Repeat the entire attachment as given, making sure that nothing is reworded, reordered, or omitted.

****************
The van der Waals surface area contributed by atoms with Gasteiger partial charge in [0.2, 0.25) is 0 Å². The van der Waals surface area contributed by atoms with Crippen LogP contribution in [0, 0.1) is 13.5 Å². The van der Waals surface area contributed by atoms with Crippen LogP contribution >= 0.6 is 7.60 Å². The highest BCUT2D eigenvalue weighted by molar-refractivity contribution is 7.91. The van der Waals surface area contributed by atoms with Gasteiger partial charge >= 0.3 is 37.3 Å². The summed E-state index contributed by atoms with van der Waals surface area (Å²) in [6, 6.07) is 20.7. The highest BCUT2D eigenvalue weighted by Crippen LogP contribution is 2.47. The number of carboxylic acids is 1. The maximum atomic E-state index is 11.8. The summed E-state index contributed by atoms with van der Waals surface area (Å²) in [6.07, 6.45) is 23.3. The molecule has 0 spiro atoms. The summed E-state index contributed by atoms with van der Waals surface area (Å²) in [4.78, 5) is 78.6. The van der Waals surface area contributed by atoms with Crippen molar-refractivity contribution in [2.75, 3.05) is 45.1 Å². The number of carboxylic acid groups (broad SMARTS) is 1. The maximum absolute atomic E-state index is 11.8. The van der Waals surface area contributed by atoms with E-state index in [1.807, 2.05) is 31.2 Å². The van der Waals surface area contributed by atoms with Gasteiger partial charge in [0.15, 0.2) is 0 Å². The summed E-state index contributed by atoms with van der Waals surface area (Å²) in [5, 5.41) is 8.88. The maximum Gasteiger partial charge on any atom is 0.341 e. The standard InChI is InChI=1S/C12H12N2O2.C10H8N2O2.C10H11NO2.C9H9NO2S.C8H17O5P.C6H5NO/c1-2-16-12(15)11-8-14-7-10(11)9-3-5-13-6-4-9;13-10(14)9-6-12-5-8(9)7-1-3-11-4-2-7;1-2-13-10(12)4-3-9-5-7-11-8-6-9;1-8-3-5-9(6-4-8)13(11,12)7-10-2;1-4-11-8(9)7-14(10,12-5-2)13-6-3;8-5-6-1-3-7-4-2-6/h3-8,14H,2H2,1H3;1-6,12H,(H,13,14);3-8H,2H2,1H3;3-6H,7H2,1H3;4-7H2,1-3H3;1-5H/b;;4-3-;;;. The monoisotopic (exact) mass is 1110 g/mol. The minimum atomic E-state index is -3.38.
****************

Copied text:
The van der Waals surface area contributed by atoms with Gasteiger partial charge in [0.2, 0.25) is 0 Å². The van der Waals surface area contributed by atoms with Crippen LogP contribution in [0, 0.1) is 13.5 Å². The van der Waals surface area contributed by atoms with Crippen LogP contribution >= 0.6 is 7.60 Å². The highest BCUT2D eigenvalue weighted by molar-refractivity contribution is 7.91. The van der Waals surface area contributed by atoms with Gasteiger partial charge >= 0.3 is 37.3 Å². The summed E-state index contributed by atoms with van der Waals surface area (Å²) in [6, 6.07) is 20.7. The highest BCUT2D eigenvalue weighted by Crippen LogP contribution is 2.47. The number of carboxylic acids is 1. The maximum atomic E-state index is 11.8. The summed E-state index contributed by atoms with van der Waals surface area (Å²) in [6.07, 6.45) is 23.3. The molecule has 0 spiro atoms. The summed E-state index contributed by atoms with van der Waals surface area (Å²) in [4.78, 5) is 78.6. The van der Waals surface area contributed by atoms with Crippen molar-refractivity contribution in [2.75, 3.05) is 45.1 Å². The number of carboxylic acid groups (broad SMARTS) is 1. The maximum absolute atomic E-state index is 11.8. The van der Waals surface area contributed by atoms with E-state index in [1.807, 2.05) is 31.2 Å². The van der Waals surface area contributed by atoms with Gasteiger partial charge in [0.15, 0.2) is 0 Å². The summed E-state index contributed by atoms with van der Waals surface area (Å²) in [5, 5.41) is 8.88. The maximum Gasteiger partial charge on any atom is 0.341 e. The standard InChI is InChI=1S/C12H12N2O2.C10H8N2O2.C10H11NO2.C9H9NO2S.C8H17O5P.C6H5NO/c1-2-16-12(15)11-8-14-7-10(11)9-3-5-13-6-4-9;13-10(14)9-6-12-5-8(9)7-1-3-11-4-2-7;1-2-13-10(12)4-3-9-5-7-11-8-6-9;1-8-3-5-9(6-4-8)13(11,12)7-10-2;1-4-11-8(9)7-14(10,12-5-2)13-6-3;8-5-6-1-3-7-4-2-6/h3-8,14H,2H2,1H3;1-6,12H,(H,13,14);3-8H,2H2,1H3;3-6H,7H2,1H3;4-7H2,1-3H3;1-5H/b;;4-3-;;;. The monoisotopic (exact) mass is 1110 g/mol. The minimum atomic E-state index is -3.38.